One of the most important aspects of budget travel is finding the right accommodation. Sweden’s cities have plenty of hostels, with an average dorm bed costing around 220SEK (about $26) per night.

To maximize value, look for free breakfast, a fully functional kitchen (so you can make your own meals), and pedestrian access to downtown. If you'd like some more privacy or are traveling in a group, flat rentals through AirBnB can provide cost-effective accommodation, especially considering they often come with a kitchen.swedish housing.jpg

For the extra budget-conscious traveler or the person looking for a more authentic experience, Couchsurfing is a great option. In this online hospitality network, you can request to stay with a local in his or her home, absolutely free of charge.

If you leave the city to see some of Sweden’s picturesque natural vistas, your best bet for accommodation is good old-fashioned camping. Sweden has some of the world’s most generous wild camping laws, which allow you to pitch your tent, for free, in the country’s uninhabited countryside.

It is important to maintain your distance from buildings and, of course, treat the land with respect, but this gorgeous natural hotel room is all yours at no cost.

Eating and drinking

As mentioned above, cooking in your hostel or AirBnB rental can be a lifesaver when it comes to saving money in Sweden. Dining out in this country is rather expensive, and even most casual cafes cost 1.5-2x more than in other parts of Europe.

Cooking your own meals is a good place to start, but don’t just walk into any grocery store thinking you’re going to get a bargain. You’ll find the best value on groceries at Netto, Willys, and Lidl, while Ica, Coop, and Hemköp tend to be much pricier. For a small taste of authentic Swedish cuisine, throw some lingonberries, jordgubbar (Swedish strawberries), or smoked salmon into your shopping cart.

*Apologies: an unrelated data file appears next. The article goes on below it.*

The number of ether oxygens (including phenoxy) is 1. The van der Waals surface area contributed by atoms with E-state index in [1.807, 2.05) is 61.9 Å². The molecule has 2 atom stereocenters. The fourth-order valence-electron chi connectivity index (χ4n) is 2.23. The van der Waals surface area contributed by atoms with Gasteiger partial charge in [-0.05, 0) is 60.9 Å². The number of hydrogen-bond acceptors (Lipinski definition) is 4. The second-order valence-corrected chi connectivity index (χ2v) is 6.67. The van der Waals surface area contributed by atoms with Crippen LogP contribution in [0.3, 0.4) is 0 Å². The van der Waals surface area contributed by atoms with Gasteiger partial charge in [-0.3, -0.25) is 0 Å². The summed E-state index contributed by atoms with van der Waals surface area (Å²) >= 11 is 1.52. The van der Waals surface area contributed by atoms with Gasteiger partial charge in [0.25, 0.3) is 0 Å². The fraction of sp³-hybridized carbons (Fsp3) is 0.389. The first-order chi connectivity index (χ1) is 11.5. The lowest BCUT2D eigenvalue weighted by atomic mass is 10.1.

If you can’t stomach the idea of missing out on the local fare, either visit a lunch buffet (these usually offer large portions at lower prices) or make your way to a ‘gatukök’, or street food stall. These stalls serve cheap dishes like Swedish meatballs, sausages, and hot dogs at a fraction of restaurant prices – around 25 to 50SEK ($3-6). Or try supplementing your cooking with Sweden’s famous pastries and cakes, such as the princesstarta (princess cake) or kanebullar (cinnamon buns).

Is Sweden just one stop on your global adventure? Here's how to travel the world and still make money!

When it comes to nightlife in Sweden, unfortunately, the cost of drinks and cover charges at bars and clubs can really drive up your budget. If you’re going to go out, stick to beer, which is consistently cheaper than cocktails. You can also buy your own drinks at the state-owned liquor stores, known as Systembolaget, or seek out happy hours, which are common early in the evening.

What to see and do

Budget travelers to Sweden are never lacking in ways to fill their time. Malmö, Gothenburg, and Stockholm all offer free walking tours, which are economical and help you get the lay of the land before deciding what else you’d like to see. Although technically these tours are completely free, don’t be stingy; give your guide a tip!

Gothenburg’s cheapest must-see sites include its botanical gardens (entrance fee 20SEK or $2.40) and park (free!). Stockholm has heaps of places to stroll around at no cost, including the historic Gamla Stan district, the archipelago, the island of Djurgården, and the lakeside Monteliusvägen walking path.northern lights in sweden.jpg

But the best of Sweden lies beyond its cities in its stunning natural wilderness. Sweden has 29 national parks, many of which are accessible by bus and train. The northern part of the country, which reaches into the Arctic Circle, can treat you to the northern lights (aurora borealis) or the midnight sun, which doesn’t set in the summer.

Although these places may seem remote, there are plenty of guides on how to reach them. And, the best part is, they’re 100% free!

Despite the rumors, Sweden can be a cost-effective destination—even for the budget backpacker. With a proper plan, you can make this captivating Scandinavian country your next port of call, with money left to spare.

Travel the World on a Budget

For more tips on how to travel on a shoestring in Sweden and beyond, request your free copy of The Ultimate Guide to Budget Travel today!

Travel the world on a budget with the Ultimate Guide to Budget Travel!

Topics: international travel budget travel travel tips travel planning destinations